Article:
The Last Supper: Final Meals of U.S. Death Row Inmates

An art installation by Julie Green, Professor at Oregon State University
(Julie Green will not be present at our tour.)


For 15 years, Julie Green has painted images of death row inmates’ last meal requests in cobalt blue mineral paint onto second-hand ceramic plates. She intends to continue making 50 plates per year until capital punishment is abolished. 

Every plate in “The Last Supper” is accompanied by a description of the meal request, date and state — but no more. Without naming the inmate or crime, the meals highlight the human dimension of capital punishment. The plates function as anonymous portraits that when grouped together suggest a memorial to lost life on a mass scale.

The Last Supper underscores the practice of offering a last meal before execution, while exposing the uneven practices and policies of the state-administered capital punishment system. For instance, while cigarettes are not allowed in prisons, a New York inmate received a pack of Pall Malls for a last meal in 1963; while in 2011, after a Texas inmate failed to eat a particularly lavish meal, state ended the policy of honoring last meal requests.

Julie Green was born in Japan in 1961. A professor at OregonStateUniversity, she lives in the WillametteValley with her husband Clay Lohmann and their small cat, Mini.  Half of each year, usually winter months, is spent on The Last Supper. In summer, Green paints personal narratives. Green has had twenty-seven solo exhibitions in the U.S. and abroad, been featured in The New York Times, a Whole Foods mini-documentary, National Public Radio, Ceramics Monthly and Gastronomica.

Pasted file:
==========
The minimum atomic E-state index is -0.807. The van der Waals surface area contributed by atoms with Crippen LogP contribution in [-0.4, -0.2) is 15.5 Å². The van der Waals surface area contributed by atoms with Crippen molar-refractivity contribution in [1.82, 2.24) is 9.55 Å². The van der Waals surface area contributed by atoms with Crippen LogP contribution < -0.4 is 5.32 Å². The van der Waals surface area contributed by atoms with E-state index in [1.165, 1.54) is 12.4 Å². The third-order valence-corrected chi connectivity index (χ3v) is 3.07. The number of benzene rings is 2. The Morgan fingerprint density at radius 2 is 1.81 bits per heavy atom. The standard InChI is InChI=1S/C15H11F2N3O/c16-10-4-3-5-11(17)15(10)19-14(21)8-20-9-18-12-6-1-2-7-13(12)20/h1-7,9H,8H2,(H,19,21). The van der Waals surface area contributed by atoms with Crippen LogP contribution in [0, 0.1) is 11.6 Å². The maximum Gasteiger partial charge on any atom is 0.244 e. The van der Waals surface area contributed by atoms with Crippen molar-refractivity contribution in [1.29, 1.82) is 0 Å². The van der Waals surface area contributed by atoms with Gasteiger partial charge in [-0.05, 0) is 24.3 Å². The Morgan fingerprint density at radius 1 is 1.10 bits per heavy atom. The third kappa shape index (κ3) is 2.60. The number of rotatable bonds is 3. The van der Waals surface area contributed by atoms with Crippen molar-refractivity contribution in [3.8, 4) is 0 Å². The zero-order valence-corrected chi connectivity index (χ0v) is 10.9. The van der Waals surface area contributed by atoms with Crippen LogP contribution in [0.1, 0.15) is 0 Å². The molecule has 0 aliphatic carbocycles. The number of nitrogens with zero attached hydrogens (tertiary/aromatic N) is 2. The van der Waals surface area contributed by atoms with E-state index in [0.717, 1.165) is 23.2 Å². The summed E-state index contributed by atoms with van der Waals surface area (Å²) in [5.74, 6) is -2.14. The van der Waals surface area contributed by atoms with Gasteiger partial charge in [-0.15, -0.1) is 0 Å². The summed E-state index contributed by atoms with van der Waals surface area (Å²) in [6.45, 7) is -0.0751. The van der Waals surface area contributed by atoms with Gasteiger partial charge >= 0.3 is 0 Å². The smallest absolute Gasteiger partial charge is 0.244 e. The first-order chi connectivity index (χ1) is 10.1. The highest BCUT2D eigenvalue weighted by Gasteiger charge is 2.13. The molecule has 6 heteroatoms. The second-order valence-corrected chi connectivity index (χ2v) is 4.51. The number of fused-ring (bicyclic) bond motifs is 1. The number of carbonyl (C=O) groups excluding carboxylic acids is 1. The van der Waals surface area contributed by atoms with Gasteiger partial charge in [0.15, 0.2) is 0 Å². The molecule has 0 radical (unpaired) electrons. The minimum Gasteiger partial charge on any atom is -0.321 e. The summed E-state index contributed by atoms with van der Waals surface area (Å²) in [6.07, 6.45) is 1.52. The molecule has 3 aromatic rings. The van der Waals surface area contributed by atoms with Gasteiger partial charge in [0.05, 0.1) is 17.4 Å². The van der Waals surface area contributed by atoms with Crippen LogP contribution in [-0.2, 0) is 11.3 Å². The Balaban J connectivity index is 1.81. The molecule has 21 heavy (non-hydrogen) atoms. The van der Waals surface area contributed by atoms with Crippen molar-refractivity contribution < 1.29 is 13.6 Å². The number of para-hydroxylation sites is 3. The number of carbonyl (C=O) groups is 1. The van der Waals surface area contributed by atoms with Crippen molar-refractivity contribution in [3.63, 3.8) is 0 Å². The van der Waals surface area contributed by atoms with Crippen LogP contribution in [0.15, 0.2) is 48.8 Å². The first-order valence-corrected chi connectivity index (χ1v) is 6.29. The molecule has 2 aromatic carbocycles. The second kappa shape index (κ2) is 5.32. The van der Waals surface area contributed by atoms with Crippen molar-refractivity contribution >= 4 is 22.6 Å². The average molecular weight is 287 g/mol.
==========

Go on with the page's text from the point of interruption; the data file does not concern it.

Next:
NorthwesternUniversity played a critical role in eradication of the death penalty in Illinois. The catalyst for debate around capital punishment was a 1998 conference at NorthwesternUniversity’s Center on Wrongful Convictions, at which 29 exonerated death row inmates gave voice to the errors of the system.

Wednesday, July 8, 2015
6:45 pm Docent guided tour commences promptly
Mary and Leigh Block Museum of Art
40 Arts Circle Drive, Evanston, IL 60208
Free Parking after 4 PM – Parking and directions.  (Museum closes at 8:00 PM)

This program is hosted by the Chicago Foodways Roundtable. To reserve, please call (847) 432-8255, then leave your name, telephone number and how many people in your party or e-mail: